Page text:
One of the reasons why succulent Plants die is as a result of improper soil mix. Plain soil can cause soil compaction leading to poor aeration and drainage. Succulent Plants require a potty mix that will aid water drainage and airflow.
Also, the lack of draining holes under the pot can cause water logging as no escape route is created for excess water.
As with other household plants, succulent plants attract pests such as spider mites, mealybugs, and scales. Although they cause less damage when compared with over watering if left untreated can cause significant damage to the plant.
Succulent Plants love warm and dry climates. They grow better in warm environments. Indoor cultivation is ideal because most home temperatures are suitable for growing succulent plants.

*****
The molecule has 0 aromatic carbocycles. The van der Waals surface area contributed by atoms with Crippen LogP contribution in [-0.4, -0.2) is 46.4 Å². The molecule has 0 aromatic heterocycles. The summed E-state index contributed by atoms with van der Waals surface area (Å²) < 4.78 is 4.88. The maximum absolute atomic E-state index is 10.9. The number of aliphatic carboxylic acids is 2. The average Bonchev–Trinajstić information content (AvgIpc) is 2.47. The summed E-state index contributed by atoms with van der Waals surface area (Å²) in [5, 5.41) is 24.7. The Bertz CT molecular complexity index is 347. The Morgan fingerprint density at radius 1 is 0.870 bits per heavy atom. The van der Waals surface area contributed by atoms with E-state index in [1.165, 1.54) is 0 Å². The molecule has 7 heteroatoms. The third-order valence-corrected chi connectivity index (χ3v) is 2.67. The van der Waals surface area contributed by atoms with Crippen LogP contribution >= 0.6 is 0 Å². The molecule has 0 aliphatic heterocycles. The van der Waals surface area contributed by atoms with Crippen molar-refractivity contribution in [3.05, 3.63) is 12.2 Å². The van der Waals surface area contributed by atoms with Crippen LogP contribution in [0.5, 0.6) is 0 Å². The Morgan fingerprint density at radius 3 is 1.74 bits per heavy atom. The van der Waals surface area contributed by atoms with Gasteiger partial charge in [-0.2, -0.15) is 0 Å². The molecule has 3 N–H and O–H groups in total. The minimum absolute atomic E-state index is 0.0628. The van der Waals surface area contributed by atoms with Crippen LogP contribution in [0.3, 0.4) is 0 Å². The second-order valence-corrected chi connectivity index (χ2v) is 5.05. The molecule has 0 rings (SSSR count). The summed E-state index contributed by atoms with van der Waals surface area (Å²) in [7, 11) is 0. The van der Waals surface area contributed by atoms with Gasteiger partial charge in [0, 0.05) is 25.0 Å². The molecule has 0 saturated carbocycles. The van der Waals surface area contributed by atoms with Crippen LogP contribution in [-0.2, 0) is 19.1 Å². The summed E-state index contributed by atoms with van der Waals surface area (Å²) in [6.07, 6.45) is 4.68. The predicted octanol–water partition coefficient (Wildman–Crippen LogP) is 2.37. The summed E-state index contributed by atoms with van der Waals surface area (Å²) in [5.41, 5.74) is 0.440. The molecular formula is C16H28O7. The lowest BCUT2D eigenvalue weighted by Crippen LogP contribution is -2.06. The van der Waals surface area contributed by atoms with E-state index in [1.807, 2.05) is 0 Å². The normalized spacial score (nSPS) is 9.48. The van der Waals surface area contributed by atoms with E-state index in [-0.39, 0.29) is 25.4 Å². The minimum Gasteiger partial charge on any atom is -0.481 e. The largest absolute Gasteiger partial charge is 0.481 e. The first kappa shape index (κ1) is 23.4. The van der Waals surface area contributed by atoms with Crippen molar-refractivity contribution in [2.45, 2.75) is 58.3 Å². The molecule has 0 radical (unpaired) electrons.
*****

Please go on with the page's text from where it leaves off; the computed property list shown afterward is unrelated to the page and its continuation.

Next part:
Placing the plant in a cold and moist environment can cause the plant to experience difficulty growing.
How to fix my dying succulent plants
The first step in reviving a dying succulent plant is by identifying the cause of the problem leading to the death of the plant. Once the cause has been established, then carry out the following steps.
- Measure the moisture content of the soil using a moisture meter.
- Water the soil only if it is completely dry.
- Do not water directly on the flowers. Spray on the soil instead.
Lack Of Sunlight
- Check if the plant has access to direct sunlight.
- Move the plant outside or beside a window where it can access direct sunlight
- Use a grow light if growing indoors without access to direct sunlight.
Improper soil and poor drainage
- Create a new potting mix that supports water drainage.
- Create tiny holes at the bottom of the new pot so excess water can be drained out.